Behar: Owning Land

May 18, 2017 at 11:47 am | Posted in Behar | 1 Comment
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Is owning land like owning a bowl or a blanket? Do human beings have the right to buy and sell land, inherit it, give it away, use it any way they like, destroy it?

This week’s Torah portion, Behar (“on a mountain”), lays out rules for land ownership in ancient Israel and Judah. The first rule is about farmland:

The seventh year will be a time of the most restful rest for the land, a time of rest for God. You shall not sow your field and you shall not prune your vineyard.  (Leviticus/Vayikra 25:4)

Every seventh year, the Torah explains, everyone can eat what grows wild on your land:

It shall be … for yourself and for your male servant and for your female servant and for your hired laborer and for your toshav, the geirim with you; and for your cattle and for the wild beasts that are in your land; all may come to it to eat.  (Leviticus 25:6-7)

toshav (תּוֹשָׁב) = resident alien, foreigner living in a citizen’s household. Plural = toshavim (תּוֹשָׁבִים).

geir (גֵּר) = resident alien, immigrant; non-citizen who moved from another land. Plural = geirim (גֵּירִים).

The implication is that although you own the land, you only own its produce six years out of seven. Every seventh year you must let it lie fallow,1 giving the land a year of rest (shabbat, שַׁבָּת), just as every seventh day you give everyone in your household a day of rest (shabbat, שַׁבָּת). During your land’s year of rest, whatever it produces is ownerless, and can be eaten by anyone, even wild animals. Additionally, landowners may neither sell nor hoard the produce during that year; like everyone else, they may pick up only what they can eat.

Tribal lands according to Joshua

The next rule in the Torah portion Behar lays out what happens to land every 50th year. After the 49th year (which is a year of rest for the land, as above), all the land gets an additional year of rest, and during that year ownership of each parcel of land reverts to the family that owned it 50 years before—the descendants of the family that owned that land 50 years before that, and so on, all the way back to the original assignment of land in the book of Joshua.2

In this year of the yoveil, each of you shall return to his holding. (Leviticus 25:13)

yoveil (יוֹבֵל) = ram, ram’s horn, shofar; year of blowing the ram’s horn.  (English “jubilee”.)

That means a plot of land may not be sold in the sense we sell land today. Instead, someone pays up-front to lease the land for however many years are left before the next yoveil. During those years, he3 may plant and harvest as he likes—but then he has to return the land.

According to the count of years since the yoveil, you shall purchase it from your fellow; … since he is selling you the number of harvests.  (Leviticus 25:15, 16.)

Does that mean that the only true owners are the “original” families that were given land when the Israelites conquered Canaan, and get the same lands back every 50 years?  No.  The Torah says that all land belongs to God.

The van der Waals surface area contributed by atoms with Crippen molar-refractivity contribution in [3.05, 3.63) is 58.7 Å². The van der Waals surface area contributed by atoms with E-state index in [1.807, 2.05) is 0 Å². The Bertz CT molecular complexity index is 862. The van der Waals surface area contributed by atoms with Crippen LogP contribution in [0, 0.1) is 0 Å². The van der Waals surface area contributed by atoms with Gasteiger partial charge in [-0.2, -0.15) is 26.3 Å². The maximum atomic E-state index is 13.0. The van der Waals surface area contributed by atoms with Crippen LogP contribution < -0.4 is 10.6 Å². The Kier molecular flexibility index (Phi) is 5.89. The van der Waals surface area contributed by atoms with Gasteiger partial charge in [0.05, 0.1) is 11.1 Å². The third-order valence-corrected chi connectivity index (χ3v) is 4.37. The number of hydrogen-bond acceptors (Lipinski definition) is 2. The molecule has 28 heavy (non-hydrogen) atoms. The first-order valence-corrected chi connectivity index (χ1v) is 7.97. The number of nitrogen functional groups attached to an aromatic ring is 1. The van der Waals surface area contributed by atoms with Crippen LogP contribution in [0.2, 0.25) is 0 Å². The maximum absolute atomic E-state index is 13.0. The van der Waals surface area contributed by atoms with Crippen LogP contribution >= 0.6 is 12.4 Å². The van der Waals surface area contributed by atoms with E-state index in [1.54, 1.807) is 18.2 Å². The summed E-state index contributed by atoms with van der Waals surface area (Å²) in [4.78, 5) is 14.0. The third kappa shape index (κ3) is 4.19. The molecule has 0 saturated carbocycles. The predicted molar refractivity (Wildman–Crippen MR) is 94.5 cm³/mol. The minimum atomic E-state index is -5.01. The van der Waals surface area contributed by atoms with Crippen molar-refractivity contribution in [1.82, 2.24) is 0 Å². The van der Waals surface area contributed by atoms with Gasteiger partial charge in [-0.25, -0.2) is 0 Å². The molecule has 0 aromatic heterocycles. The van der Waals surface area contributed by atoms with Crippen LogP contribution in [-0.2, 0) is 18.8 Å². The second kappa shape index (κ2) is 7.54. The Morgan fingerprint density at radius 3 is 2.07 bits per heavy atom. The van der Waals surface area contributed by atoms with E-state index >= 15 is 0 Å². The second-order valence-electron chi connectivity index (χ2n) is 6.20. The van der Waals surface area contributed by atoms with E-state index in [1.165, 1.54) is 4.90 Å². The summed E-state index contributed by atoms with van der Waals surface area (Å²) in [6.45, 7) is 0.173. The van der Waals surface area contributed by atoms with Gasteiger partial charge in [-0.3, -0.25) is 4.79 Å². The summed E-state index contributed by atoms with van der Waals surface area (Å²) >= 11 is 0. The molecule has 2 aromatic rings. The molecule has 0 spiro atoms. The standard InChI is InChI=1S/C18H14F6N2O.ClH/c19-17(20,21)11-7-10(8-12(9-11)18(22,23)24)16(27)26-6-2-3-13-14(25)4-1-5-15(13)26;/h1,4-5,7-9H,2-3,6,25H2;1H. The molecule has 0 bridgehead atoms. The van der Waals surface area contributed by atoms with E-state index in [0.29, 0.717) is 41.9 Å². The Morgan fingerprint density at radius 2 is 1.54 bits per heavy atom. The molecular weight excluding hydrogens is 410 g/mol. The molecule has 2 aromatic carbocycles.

You may not forfeit the right to reacquire the land, because the land is Mine; for you are geirim and toshavim with Me.  (Leviticus/Vayikra 25:23)

The Gleaners, Jean Francois Millet, 1857

God is the true landowner of the land; even the Israelites who inherit land, or get it back in a yoveil year, are resident aliens from God’s point of view.

If everyone who “owns” land is actually borrowing it from God, everyone must obey God’s rules about the use of the land. Besides letting the ground rest every seven years, they must leave some of the harvest in the field for poor people and geirim to glean.4

Of course if a victorious enemy simply seizes land, there is nothing the Israelites can do but wait and hope God will return it to them eventually.

In modern nations today, our own governments can seize private land by eminent domain, often (depending on the nation) compensating the owners for their loss. In general, people can buy, sell, inherit, and give away land, but there are limits—set by government rather than God—on how they can use the land. We have zoning laws, laws protecting wetlands, laws requiring large developers to set aside some land for public parks or green spaces.

But we could do better, if our governments were truly dedicated to the public good.  For example, we could have laws banning the use, on farms and on homeowners’ lawns, of any pesticides, herbicides, or fertilizers that poison the environment. We could have laws severely limiting carbon dioxide emissions, and all forms of air and water pollution.

After all, does anyone have the right to degrade our God-given earth?

All human beings are merely temporary residents, geirim and toshavim, on God’s land.  We live here on sufferance.  We depend on nature, which some people call God’s creation—because it certainly isn’t ours. If only we could remember that we are all gleaners, harvesting our food from land that does not really belong to us!

We need to wake up and hear the ram’s horn!

(An earlier version of this essay was published in May 2010.)

1  The seventh year is called the year of shmittah (שְׁמִטָּה), “release”, in Deuteronomy 15:1-14, where it is described as the year for remission of debts and the freeing of Hebrew slaves.

2  Joshua 13:8-33 confirms Moses’ assignment of land east of the Jordan River to the tribes of Reuben and Gad, and half of the tribe of Menashe, divided by their clans. Joshua 15:1-17:18 confirms the assignment of land the tribes of Judah, Efrayim, and the other half of Menashe have already taken by conquest west of the Jordan, divided by their clans. Joshua 18:1-19:48 describes the assignment of land by lottery (which was presumed to be the will of God) to the remaining seven tribes and their clans. (The Levites, who serve at the temple instead of farming, are given land only in towns, with small attached pastures.) In the next few books of the Bible, the tribes do not conquer all of these assigned lands, and the tribe of Dan moves to another area.

3  Society in the ancient kingdoms of Israel and Judah was patriarchal, giving the male head of household authority over everyone else. According to current scholarship, the book of Leviticus was written sometime after the Assyrian Empire captured the northern kingdom of Israel in 721 B.C.E., but the patriarchal system continued in Judah.  Women could inherit land only when their fathers died without a son, as in Numbers 27:1-11, and even then strings were attached (Numbers 36:2-12).